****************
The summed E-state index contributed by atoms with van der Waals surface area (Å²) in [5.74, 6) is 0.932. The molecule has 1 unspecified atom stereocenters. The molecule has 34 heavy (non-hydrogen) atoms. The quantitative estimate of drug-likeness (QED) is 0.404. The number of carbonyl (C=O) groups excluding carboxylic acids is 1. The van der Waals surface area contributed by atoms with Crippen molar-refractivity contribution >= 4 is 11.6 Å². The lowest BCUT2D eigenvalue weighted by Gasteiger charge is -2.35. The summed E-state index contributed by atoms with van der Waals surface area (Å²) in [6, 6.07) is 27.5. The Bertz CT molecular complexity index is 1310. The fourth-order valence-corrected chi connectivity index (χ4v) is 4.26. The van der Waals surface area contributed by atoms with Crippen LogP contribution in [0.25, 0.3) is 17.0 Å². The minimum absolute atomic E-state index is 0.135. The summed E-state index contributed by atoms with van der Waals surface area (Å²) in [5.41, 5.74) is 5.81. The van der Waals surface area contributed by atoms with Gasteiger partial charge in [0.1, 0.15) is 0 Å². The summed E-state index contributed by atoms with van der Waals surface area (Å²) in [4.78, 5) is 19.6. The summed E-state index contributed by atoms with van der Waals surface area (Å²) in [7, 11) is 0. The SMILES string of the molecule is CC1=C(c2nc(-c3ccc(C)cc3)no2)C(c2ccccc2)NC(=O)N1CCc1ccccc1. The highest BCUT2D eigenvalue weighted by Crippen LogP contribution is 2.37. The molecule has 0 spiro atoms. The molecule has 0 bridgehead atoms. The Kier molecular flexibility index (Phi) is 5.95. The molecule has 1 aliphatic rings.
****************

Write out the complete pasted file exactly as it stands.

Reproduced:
The summed E-state index contributed by atoms with van der Waals surface area (Å²) in [5.74, 6) is 0.932. The molecule has 1 unspecified atom stereocenters. The molecule has 34 heavy (non-hydrogen) atoms. The quantitative estimate of drug-likeness (QED) is 0.404. The number of carbonyl (C=O) groups excluding carboxylic acids is 1. The van der Waals surface area contributed by atoms with Crippen molar-refractivity contribution >= 4 is 11.6 Å². The lowest BCUT2D eigenvalue weighted by Gasteiger charge is -2.35. The summed E-state index contributed by atoms with van der Waals surface area (Å²) in [6, 6.07) is 27.5. The Bertz CT molecular complexity index is 1310. The fourth-order valence-corrected chi connectivity index (χ4v) is 4.26. The van der Waals surface area contributed by atoms with Crippen LogP contribution in [0.25, 0.3) is 17.0 Å². The minimum absolute atomic E-state index is 0.135. The summed E-state index contributed by atoms with van der Waals surface area (Å²) in [5.41, 5.74) is 5.81. The van der Waals surface area contributed by atoms with Gasteiger partial charge in [0.1, 0.15) is 0 Å². The summed E-state index contributed by atoms with van der Waals surface area (Å²) in [4.78, 5) is 19.6. The summed E-state index contributed by atoms with van der Waals surface area (Å²) in [7, 11) is 0. The SMILES string of the molecule is CC1=C(c2nc(-c3ccc(C)cc3)no2)C(c2ccccc2)NC(=O)N1CCc1ccccc1. The highest BCUT2D eigenvalue weighted by Crippen LogP contribution is 2.37. The molecule has 0 spiro atoms. The molecule has 0 bridgehead atoms. The Kier molecular flexibility index (Phi) is 5.95. The molecule has 1 aliphatic rings.